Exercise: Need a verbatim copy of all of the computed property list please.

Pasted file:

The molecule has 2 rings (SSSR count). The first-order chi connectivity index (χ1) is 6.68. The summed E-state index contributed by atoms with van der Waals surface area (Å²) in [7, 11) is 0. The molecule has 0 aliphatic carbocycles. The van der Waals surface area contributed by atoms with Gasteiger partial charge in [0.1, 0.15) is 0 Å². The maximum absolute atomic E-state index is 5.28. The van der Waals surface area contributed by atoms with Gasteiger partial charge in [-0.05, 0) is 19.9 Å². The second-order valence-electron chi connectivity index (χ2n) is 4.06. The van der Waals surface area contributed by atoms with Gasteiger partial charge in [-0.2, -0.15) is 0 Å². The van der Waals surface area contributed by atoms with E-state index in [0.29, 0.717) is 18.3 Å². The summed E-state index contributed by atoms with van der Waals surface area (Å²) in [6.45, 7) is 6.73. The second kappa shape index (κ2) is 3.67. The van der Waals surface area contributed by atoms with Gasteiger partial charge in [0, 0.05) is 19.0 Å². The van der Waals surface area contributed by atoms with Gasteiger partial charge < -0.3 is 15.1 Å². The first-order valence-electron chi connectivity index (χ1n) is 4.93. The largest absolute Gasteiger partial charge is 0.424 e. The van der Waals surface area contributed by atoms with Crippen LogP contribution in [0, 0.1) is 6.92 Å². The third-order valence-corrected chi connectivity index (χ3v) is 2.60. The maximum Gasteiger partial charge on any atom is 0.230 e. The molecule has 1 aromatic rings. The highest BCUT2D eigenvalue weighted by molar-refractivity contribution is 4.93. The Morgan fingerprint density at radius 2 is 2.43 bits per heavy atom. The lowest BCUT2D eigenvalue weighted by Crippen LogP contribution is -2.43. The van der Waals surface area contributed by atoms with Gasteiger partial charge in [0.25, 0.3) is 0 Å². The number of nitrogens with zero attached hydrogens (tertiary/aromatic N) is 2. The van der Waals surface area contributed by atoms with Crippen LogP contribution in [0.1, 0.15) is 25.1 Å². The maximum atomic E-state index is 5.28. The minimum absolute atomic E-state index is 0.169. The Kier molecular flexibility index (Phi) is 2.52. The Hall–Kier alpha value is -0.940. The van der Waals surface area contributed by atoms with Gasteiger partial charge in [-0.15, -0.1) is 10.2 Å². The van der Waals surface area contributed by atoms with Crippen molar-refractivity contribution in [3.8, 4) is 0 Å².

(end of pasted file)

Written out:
The molecule has 2 rings (SSSR count). The first-order chi connectivity index (χ1) is 6.68. The summed E-state index contributed by atoms with van der Waals surface area (Å²) in [7, 11) is 0. The molecule has 0 aliphatic carbocycles. The van der Waals surface area contributed by atoms with Gasteiger partial charge in [0.1, 0.15) is 0 Å². The maximum absolute atomic E-state index is 5.28. The van der Waals surface area contributed by atoms with Gasteiger partial charge in [-0.05, 0) is 19.9 Å². The second-order valence-electron chi connectivity index (χ2n) is 4.06. The van der Waals surface area contributed by atoms with Gasteiger partial charge in [-0.2, -0.15) is 0 Å². The van der Waals surface area contributed by atoms with E-state index in [0.29, 0.717) is 18.3 Å². The summed E-state index contributed by atoms with van der Waals surface area (Å²) in [6.45, 7) is 6.73. The second kappa shape index (κ2) is 3.67. The van der Waals surface area contributed by atoms with Gasteiger partial charge in [0, 0.05) is 19.0 Å². The van der Waals surface area contributed by atoms with Gasteiger partial charge < -0.3 is 15.1 Å². The first-order valence-electron chi connectivity index (χ1n) is 4.93. The largest absolute Gasteiger partial charge is 0.424 e. The van der Waals surface area contributed by atoms with Crippen LogP contribution in [0, 0.1) is 6.92 Å². The third-order valence-corrected chi connectivity index (χ3v) is 2.60. The maximum Gasteiger partial charge on any atom is 0.230 e. The molecule has 1 aromatic rings. The highest BCUT2D eigenvalue weighted by molar-refractivity contribution is 4.93. The Morgan fingerprint density at radius 2 is 2.43 bits per heavy atom. The lowest BCUT2D eigenvalue weighted by Crippen LogP contribution is -2.43. The van der Waals surface area contributed by atoms with Gasteiger partial charge in [0.25, 0.3) is 0 Å². The number of nitrogens with zero attached hydrogens (tertiary/aromatic N) is 2. The van der Waals surface area contributed by atoms with Crippen LogP contribution in [0.1, 0.15) is 25.1 Å². The maximum atomic E-state index is 5.28. The minimum absolute atomic E-state index is 0.169. The Kier molecular flexibility index (Phi) is 2.52. The Hall–Kier alpha value is -0.940. The van der Waals surface area contributed by atoms with Gasteiger partial charge in [-0.15, -0.1) is 10.2 Å². The van der Waals surface area contributed by atoms with Crippen molar-refractivity contribution in [3.8, 4) is 0 Å².